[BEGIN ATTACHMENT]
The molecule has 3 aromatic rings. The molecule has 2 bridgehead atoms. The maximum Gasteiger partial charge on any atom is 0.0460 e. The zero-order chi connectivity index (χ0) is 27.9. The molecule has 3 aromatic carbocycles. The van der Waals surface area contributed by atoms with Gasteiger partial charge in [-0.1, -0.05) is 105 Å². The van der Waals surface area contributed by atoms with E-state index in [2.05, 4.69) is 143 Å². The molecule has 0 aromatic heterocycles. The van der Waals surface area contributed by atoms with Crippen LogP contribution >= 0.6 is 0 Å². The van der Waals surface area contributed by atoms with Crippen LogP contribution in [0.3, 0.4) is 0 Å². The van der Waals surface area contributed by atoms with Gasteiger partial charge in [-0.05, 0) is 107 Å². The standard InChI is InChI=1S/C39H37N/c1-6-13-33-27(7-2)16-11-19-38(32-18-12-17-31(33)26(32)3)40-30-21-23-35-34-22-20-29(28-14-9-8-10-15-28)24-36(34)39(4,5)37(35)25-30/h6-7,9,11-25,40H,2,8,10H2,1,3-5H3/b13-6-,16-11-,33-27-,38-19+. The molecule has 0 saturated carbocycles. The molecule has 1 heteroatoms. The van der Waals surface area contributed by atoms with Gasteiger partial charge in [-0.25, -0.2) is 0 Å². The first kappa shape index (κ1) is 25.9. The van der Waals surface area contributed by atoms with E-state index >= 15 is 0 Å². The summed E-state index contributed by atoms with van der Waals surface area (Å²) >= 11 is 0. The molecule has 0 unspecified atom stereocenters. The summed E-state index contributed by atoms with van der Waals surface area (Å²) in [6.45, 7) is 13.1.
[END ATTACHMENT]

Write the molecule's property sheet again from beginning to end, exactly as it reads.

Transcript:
The molecule has 3 aromatic rings. The molecule has 2 bridgehead atoms. The maximum Gasteiger partial charge on any atom is 0.0460 e. The zero-order chi connectivity index (χ0) is 27.9. The molecule has 3 aromatic carbocycles. The van der Waals surface area contributed by atoms with Gasteiger partial charge in [-0.1, -0.05) is 105 Å². The van der Waals surface area contributed by atoms with E-state index in [2.05, 4.69) is 143 Å². The molecule has 0 aromatic heterocycles. The van der Waals surface area contributed by atoms with Crippen LogP contribution >= 0.6 is 0 Å². The van der Waals surface area contributed by atoms with Crippen LogP contribution in [0.3, 0.4) is 0 Å². The van der Waals surface area contributed by atoms with Gasteiger partial charge in [-0.05, 0) is 107 Å². The standard InChI is InChI=1S/C39H37N/c1-6-13-33-27(7-2)16-11-19-38(32-18-12-17-31(33)26(32)3)40-30-21-23-35-34-22-20-29(28-14-9-8-10-15-28)24-36(34)39(4,5)37(35)25-30/h6-7,9,11-25,40H,2,8,10H2,1,3-5H3/b13-6-,16-11-,33-27-,38-19+. The molecule has 0 saturated carbocycles. The molecule has 1 heteroatoms. The van der Waals surface area contributed by atoms with Gasteiger partial charge in [-0.25, -0.2) is 0 Å². The first kappa shape index (κ1) is 25.9. The van der Waals surface area contributed by atoms with E-state index >= 15 is 0 Å². The summed E-state index contributed by atoms with van der Waals surface area (Å²) >= 11 is 0. The molecule has 0 unspecified atom stereocenters. The summed E-state index contributed by atoms with van der Waals surface area (Å²) in [6.45, 7) is 13.1.